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How Much Money Do I Need To Buy A House In Texas?

So, you’ve saved up some money and you think you’re ready to buy a house in Texas.

Congratulations! You’re about to make one of the biggest and best investments you’ll ever make in your lifetime.

Contrary to popular belief, you don’t have to have hundreds of thousands of dollars saved to put a contract down on your first home. In fact, you could snag the entry-level home of your dreams with just a few thousand on hand.

Take it from my friend Jack, who bought his house for just about $5,000. How in the world could he do it?

Disclaimer: This article uses information from the time of recording, which occurred before the spike in interest rates. Some of this information is subject to change based on current interest rate levels.

As a veteran, he took advantage of the VA Home Loan, which let him off the hook for putting a down payment. After a lengthy search process, he was able to find a $220,000 house that perfectly fit his needs.

In terms of his costs, he first had to take care of earnest money and options fees.

Earnest was 1%, so that’s about $2,200 right there. Once he forks over options, which is about $150, there’s a total of about $2,350.

Next, he did what most homeowners should always do: hire an inspector. This step ensures that there aren’t any major risks or damages to the home that you’re not aware of. For Jack, this cost $300, bringing the total up to $2,650.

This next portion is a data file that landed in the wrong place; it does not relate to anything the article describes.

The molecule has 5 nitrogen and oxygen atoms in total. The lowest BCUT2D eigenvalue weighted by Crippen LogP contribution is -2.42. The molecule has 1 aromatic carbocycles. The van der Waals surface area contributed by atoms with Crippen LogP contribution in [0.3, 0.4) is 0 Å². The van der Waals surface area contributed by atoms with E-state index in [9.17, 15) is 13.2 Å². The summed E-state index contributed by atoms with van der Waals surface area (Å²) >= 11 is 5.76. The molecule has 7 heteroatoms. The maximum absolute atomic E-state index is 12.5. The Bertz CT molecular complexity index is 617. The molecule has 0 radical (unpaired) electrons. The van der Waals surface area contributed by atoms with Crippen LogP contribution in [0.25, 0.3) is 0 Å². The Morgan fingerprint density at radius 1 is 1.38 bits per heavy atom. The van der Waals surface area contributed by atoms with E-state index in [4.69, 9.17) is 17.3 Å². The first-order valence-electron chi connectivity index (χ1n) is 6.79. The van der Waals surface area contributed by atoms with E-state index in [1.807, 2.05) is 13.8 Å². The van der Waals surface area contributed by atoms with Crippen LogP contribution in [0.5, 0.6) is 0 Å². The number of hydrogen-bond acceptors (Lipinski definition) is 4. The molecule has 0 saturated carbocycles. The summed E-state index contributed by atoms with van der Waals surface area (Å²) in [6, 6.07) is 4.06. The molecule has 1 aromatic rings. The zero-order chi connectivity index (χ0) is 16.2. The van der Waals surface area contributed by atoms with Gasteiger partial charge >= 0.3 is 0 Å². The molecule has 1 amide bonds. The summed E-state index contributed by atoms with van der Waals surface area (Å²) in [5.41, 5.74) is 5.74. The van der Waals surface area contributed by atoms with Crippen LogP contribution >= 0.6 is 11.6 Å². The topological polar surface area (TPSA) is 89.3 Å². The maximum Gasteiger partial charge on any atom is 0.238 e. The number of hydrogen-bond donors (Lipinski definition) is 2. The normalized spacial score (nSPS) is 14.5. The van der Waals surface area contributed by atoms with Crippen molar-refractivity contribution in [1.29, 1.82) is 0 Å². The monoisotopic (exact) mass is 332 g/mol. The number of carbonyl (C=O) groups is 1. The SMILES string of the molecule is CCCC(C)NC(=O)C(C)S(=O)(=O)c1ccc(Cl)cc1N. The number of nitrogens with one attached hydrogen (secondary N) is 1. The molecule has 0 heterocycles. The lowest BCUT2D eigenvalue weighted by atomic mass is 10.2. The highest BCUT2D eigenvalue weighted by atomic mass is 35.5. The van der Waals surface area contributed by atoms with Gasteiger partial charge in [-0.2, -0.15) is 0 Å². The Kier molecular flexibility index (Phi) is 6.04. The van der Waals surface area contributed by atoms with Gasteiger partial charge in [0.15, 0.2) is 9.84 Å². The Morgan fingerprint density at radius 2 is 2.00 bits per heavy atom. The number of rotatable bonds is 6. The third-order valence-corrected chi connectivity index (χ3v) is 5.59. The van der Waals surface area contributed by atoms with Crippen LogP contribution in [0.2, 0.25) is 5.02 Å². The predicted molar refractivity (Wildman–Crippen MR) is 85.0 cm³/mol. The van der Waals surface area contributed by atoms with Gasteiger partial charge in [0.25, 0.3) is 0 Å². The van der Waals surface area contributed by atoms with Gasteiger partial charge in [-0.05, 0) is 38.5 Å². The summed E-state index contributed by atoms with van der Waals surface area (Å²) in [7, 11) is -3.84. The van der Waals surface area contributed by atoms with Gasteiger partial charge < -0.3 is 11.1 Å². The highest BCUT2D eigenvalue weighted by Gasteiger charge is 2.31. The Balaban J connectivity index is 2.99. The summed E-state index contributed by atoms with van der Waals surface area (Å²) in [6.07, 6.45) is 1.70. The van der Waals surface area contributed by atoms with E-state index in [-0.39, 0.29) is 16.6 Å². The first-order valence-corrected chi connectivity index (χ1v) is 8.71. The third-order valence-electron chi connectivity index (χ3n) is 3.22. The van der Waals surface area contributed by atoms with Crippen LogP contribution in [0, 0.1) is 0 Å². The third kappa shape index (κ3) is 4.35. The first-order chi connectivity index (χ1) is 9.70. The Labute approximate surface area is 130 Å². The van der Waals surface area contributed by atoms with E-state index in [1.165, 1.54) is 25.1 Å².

Finally, he paid $1,500 to a title company, which brings the total amount to about $4,200 from contract to close in buying a house.

Now, I know what you might be thinking — Tom, of course he could pull that off with a VA loan. There’s no way I could buy a house at a comparable amount if I’m not a veteran.

Well, you might want to think again. Here’s a way that you can afford an entry-level home in Texas without needing too much saved up on hand.

The Conventional 97

Did you know that you can get a mortgage with a down payment as low as 3%?

You heard that right. It’s the conventional 97 loan program that allows you to pursue this option as a first-time buyer. You’ll also typically need a credit score of at least 620, a two-year employment history, a steady income, and a debt-to-income ratio below 43%.

Let’s say you pursue this program and find that a $200,000 house catches your eye. A 3% down payment would only require $6,000. When you combine that with all the other expenses that Jack similarly paid, the grand total would be $6,000 + $4,600 = $10,400.

In other words, you could live in a wonderful entry-level home for less than $11,000.

A Conventional Down Payment

Even if you don’t qualify for the conventional 97, a typical conventional loan would still allow you to make a down payment at around 5%. Combined with the other expenses, the total cost would be $15,000. It isn’t a far outcry from the $11,000 that you can pay with a conventional 97.

The moral of the story is simple. If you want to buy a house in Texas and you’ve got $10,000 to $15,000 saved, you can make it work.

You’ll also get to enjoy additional benefits from making this investment, like tax benefits, depreciation, and equity that can exponentially grow as you pay further into the home.

Of course, every situation varies from one prospective homebuyer to another. If you need some expert insight into your circumstances, then don’t hesitate to contact me here at Tom’s Texas Realty Group. I can’t wait to help you find the house of your dreams!

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